People in France who refuse to take the COVID-19 vaccine will be banned from using public transport and engaging in other activities under a newly introduced law.
The law, which is set to be submitted to parliament, mandates that citizens have proof of a negative COVID test or “preventative treatment, including the administration of a vaccine” in order to “access transport or to some locations, as well as certain activities.”
The law has sparked “angry protests from opposition politicians,” according to AFP.
France’s vaccination program, which is set to get underway on Sunday, will not be mandatory, but a whopping 55% of citizens say they will not get the shot.
RN leader Marine Le Pen branded the vaccine measure “essentially totalitarian.”
“In a backhanded way, this bill does not aim to make vaccinations mandatory, but will prevent anybody who doesn’t comply from having a social life,” she said.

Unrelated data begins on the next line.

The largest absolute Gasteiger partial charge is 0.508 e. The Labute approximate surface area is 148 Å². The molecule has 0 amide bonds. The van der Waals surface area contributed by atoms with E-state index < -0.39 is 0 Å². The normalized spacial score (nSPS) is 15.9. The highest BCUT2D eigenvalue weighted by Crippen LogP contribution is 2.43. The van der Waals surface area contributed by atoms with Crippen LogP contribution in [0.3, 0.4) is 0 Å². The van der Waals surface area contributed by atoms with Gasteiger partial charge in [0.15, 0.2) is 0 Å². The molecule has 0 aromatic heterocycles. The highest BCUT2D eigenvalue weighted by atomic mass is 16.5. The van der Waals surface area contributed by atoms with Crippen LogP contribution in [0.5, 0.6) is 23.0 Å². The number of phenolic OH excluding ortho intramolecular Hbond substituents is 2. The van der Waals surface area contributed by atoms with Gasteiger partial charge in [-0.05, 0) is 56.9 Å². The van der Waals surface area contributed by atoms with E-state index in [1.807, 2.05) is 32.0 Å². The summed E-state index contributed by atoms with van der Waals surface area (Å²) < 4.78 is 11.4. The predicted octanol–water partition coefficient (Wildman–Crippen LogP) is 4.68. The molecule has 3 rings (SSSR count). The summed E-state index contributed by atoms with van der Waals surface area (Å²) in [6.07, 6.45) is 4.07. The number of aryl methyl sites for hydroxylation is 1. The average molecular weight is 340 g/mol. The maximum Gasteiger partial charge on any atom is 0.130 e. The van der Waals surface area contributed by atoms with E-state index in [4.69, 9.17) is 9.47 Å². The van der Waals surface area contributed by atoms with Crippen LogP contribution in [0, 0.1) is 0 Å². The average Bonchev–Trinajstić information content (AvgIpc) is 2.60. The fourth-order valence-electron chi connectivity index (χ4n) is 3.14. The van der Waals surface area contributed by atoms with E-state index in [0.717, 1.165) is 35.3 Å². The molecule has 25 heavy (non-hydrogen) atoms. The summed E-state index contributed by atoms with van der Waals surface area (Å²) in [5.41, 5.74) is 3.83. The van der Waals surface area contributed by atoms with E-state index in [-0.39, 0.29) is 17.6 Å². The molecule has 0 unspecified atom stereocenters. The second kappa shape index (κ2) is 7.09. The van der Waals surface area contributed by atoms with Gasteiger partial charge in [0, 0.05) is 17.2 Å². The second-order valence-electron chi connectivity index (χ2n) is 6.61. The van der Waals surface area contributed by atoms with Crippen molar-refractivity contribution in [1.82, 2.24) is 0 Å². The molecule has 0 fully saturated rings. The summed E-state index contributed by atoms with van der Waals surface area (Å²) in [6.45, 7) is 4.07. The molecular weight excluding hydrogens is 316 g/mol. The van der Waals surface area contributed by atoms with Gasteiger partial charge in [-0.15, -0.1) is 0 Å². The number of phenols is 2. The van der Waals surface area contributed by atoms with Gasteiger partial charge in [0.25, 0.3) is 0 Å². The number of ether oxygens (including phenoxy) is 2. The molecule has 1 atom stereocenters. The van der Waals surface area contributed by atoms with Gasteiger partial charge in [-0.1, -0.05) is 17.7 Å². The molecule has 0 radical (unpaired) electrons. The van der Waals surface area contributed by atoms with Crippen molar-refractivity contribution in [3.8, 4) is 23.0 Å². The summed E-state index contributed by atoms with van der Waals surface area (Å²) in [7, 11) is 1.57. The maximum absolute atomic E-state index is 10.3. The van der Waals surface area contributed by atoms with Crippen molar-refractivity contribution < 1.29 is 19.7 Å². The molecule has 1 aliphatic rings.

RN party spokesman Sebastien Chenu called the plan a “health dictatorship,” while centrist senator Nathalie Goulet said the draft was “an attack on public freedoms.”
Guillaume Peltier, deputy leader of the center-right LR party, warned that the law would allow the government to “get all the power to suspend our freedoms without parliamentary control.”
As we previously highlighted, France has imposed some of the strictest lockdown measures in Europe, with citizens having to fill out a form every time they leave their home.
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